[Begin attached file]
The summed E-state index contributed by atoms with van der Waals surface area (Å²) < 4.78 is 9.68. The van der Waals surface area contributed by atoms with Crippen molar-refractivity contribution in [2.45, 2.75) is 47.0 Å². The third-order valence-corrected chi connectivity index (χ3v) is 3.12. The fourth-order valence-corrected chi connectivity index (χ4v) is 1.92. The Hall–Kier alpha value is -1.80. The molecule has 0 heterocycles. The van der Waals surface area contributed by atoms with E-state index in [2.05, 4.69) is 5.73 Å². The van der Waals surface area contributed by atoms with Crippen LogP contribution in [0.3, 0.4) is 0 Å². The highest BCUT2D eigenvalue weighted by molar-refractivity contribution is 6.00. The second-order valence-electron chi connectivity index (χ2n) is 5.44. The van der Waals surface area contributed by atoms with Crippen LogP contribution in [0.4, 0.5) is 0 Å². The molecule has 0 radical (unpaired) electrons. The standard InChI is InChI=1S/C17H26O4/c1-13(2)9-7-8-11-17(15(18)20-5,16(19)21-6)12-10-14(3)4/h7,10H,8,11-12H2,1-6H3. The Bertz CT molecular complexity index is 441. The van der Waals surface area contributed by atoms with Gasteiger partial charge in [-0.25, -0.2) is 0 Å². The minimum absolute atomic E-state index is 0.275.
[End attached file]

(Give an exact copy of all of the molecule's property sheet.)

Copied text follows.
The summed E-state index contributed by atoms with van der Waals surface area (Å²) < 4.78 is 9.68. The van der Waals surface area contributed by atoms with Crippen molar-refractivity contribution in [2.45, 2.75) is 47.0 Å². The third-order valence-corrected chi connectivity index (χ3v) is 3.12. The fourth-order valence-corrected chi connectivity index (χ4v) is 1.92. The Hall–Kier alpha value is -1.80. The molecule has 0 heterocycles. The van der Waals surface area contributed by atoms with E-state index in [2.05, 4.69) is 5.73 Å². The van der Waals surface area contributed by atoms with Crippen LogP contribution in [0.3, 0.4) is 0 Å². The highest BCUT2D eigenvalue weighted by molar-refractivity contribution is 6.00. The second-order valence-electron chi connectivity index (χ2n) is 5.44. The van der Waals surface area contributed by atoms with Crippen LogP contribution in [0.4, 0.5) is 0 Å². The molecule has 0 radical (unpaired) electrons. The standard InChI is InChI=1S/C17H26O4/c1-13(2)9-7-8-11-17(15(18)20-5,16(19)21-6)12-10-14(3)4/h7,10H,8,11-12H2,1-6H3. The Bertz CT molecular complexity index is 441. The van der Waals surface area contributed by atoms with Gasteiger partial charge in [-0.25, -0.2) is 0 Å². The minimum absolute atomic E-state index is 0.275.